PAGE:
HOW TO KEEP WELL-FED AND HEALTHY DURING CORONAVIRUS ISOLATION
Right now, we’re staying home as much as we can to protect our health. But there are still plenty of ways to stay connected to the outside world — and get medical advice, shop for supplies and stay active without leaving your house. Here, we share a few apps, websites and other solutions.
GROCERIES TO GO
If you find your cupboard is bare, never fear: Instacart lets you shop from stores like Publix, Kroger, Sam’s Club, CVS and Petco, among others, and even offer alcohol delivery where available. There’s a $5.99 fee for two-hour turnaround time. Shipt is a similar app, but its offerings include Target. Shipt charges a monthly $14 fee, plus a $7 fee for orders under $35.
And, of course, you can order directly from many grocery stores and pick up your items without ever having to go inside the store. Shop at local Harris Teeters and Krogers via the store’s app or website, select a pickup time and then simply pull up to the designated curbside pickup spot. A store clerk will load the bags in your car and you’re on your way. Keep in mind, though, that fees for this service vary by store, and some stores are limiting their curbside pickup hours to manage the demand.
Don’t forget Amazon, too: The massive online retailer offers everything from clothing to video games to home goods and groceries. If you subscribe to Amazon Prime, which has an annual fee of $119, you can get free two-day shipping on nearly everything, from toilet paper and cereal to socks and laundry detergent. You also get access to Amazon’s streaming service, which offers thousands of movies and TV shows.
It’s even possible to shop Whole Foods Market through Amazon, since the online retailer bought the grocery chain a few years ago. Order through Amazon, and your Whole Foods order will be delivered to your door — though again, thanks to increased demand, you’ll want to check availability first.
Chewy.com lets you order pet supplies, including medications, to be delivered right to your door. Many local vets are also offering curbside vaccinations and checkups, or delivering prescription food and medication to you car. Call your vet to determine how to best care for your four-legged friend during this time.
DINNER AT YOUR DOOR
For food you didn’t have to cook yourself, try Uber Eats and Grubhub. Both apps let you order anything off the menu from a participating restaurant, bringing the meal to your door. As restaurants close their dining rooms, many local eateries now offer curbside pickup and delivery options.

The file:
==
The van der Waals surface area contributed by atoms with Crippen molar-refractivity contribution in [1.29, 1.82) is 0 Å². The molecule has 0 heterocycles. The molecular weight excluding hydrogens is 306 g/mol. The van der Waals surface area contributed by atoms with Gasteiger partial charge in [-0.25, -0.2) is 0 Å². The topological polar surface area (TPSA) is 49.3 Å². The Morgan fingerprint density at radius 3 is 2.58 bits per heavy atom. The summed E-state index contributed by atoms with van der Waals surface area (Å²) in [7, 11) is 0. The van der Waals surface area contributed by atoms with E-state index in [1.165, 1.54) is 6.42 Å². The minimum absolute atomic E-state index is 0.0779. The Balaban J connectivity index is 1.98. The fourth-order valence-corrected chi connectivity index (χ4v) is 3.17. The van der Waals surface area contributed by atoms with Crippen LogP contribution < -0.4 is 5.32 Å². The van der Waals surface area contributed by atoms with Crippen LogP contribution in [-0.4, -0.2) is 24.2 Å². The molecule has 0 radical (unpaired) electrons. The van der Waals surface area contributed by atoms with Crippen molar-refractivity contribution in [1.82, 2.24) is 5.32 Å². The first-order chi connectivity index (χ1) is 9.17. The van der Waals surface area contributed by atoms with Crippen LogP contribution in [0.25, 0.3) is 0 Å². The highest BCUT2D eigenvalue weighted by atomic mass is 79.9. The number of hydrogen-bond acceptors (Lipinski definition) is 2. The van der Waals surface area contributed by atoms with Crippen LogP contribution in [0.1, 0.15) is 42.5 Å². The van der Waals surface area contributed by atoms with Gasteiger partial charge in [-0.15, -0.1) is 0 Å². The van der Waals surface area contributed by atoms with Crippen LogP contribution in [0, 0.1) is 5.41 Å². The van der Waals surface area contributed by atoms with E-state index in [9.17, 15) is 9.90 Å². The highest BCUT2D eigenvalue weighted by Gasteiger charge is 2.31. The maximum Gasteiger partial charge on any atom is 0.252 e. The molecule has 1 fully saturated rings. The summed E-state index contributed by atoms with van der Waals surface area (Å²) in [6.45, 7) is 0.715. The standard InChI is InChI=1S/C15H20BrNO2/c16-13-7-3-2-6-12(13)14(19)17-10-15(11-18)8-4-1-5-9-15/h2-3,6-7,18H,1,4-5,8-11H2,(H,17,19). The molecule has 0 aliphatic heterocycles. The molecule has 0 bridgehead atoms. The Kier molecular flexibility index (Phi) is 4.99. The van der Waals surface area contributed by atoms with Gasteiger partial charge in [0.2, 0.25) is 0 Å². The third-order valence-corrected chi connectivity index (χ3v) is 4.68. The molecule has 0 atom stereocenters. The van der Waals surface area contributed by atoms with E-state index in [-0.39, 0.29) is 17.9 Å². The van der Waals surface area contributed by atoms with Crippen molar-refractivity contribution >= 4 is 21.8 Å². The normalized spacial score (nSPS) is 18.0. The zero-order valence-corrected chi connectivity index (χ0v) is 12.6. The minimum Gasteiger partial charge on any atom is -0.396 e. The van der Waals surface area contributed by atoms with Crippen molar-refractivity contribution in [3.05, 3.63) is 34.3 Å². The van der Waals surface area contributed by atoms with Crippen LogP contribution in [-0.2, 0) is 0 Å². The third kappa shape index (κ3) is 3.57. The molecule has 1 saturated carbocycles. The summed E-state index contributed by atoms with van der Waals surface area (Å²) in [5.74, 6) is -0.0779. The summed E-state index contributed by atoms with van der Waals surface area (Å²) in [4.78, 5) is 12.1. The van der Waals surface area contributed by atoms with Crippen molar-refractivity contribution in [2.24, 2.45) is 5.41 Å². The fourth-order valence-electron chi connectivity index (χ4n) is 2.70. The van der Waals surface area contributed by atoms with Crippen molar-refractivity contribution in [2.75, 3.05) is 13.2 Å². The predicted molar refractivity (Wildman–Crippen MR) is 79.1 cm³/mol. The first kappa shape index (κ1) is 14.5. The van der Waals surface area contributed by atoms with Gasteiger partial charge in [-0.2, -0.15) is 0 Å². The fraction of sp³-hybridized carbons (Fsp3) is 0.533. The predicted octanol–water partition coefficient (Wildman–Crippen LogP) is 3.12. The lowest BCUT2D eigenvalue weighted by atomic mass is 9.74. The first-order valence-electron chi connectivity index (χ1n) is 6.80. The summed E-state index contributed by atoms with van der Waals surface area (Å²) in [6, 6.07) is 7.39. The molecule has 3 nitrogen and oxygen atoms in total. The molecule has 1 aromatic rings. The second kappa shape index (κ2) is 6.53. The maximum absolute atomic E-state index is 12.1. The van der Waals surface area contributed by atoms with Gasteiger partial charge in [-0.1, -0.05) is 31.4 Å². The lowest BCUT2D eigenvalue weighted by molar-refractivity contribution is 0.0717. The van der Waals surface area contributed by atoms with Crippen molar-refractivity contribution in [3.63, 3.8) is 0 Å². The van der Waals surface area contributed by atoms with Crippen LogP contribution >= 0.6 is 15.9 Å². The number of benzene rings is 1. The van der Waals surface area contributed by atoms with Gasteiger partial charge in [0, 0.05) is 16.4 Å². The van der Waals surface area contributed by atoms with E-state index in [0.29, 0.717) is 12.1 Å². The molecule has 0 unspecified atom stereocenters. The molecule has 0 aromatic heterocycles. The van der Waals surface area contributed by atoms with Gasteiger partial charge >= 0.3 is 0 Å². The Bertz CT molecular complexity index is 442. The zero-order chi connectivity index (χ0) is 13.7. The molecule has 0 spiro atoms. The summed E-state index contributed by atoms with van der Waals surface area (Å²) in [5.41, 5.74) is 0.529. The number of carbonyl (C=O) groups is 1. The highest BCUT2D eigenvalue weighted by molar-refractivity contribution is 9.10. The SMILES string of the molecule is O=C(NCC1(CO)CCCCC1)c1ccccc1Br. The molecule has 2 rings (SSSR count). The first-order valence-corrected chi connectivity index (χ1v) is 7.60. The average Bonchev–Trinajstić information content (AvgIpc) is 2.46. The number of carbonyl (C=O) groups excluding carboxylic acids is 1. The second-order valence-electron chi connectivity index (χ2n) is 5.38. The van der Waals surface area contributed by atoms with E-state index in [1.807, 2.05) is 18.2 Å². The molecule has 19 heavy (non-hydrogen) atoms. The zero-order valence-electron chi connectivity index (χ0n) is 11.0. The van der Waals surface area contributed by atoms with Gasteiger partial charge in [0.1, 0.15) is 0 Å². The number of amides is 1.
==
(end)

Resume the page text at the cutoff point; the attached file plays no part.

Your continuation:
Even though we’re spending most of our time in isolation, it’s still possible to come down with sinus infections, colds and other maladies. Check your insurance to see if it covers Teladoc Health, a national servicewhich connects you with a physician via phone or video call. Your primary care physician or local urgent care clinic may offer a similar service, or may be able to diagnose your issues over the phone and, if needed, send prescriptions to the pharmacy of your choosing — and many pharmacies, like CVS, are starting to offer delivery for certain prescriptions.
To encourage people to stay home and to free up medical resources, the federal government is expanding telehealth benefits under Medicare, making it easier for Medicare patients to get the care they need right over the phone or internet.
FOCUS ON FITNESS
There are many digital options to help you turn your living room or garage into a temporary gym.
Many trainers and gyms are using the Zoom video calling app to hold training sessions and group exercise classes. Planet Fitness has turned to Facebook, hosting “Home Work-Ins” on its page. Streaming services like Amazon Prime and Netflix also offer workout videos you can try.
If group classes aren’t your thing, you can always challenge the kids to a session of “Just Dance,” a video game series available for multiple platforms.
SOCIAL, BUT DISTANT
It’s important not take care of your mental health in a stressful time like this. Apps like Headspace and Calm also offer guided meditation sessions to help you reduce stress and anxiety.
And, of course, people are social creatures. It’s important to keep spirits high by connecting with loved ones and family members — from a safe distance. Try hosting a virtual happy hour using Zoom or an app like Google Hangouts. It will give you a chance to see some familiar faces. You’ll find spending time “together” is good for both body and soul.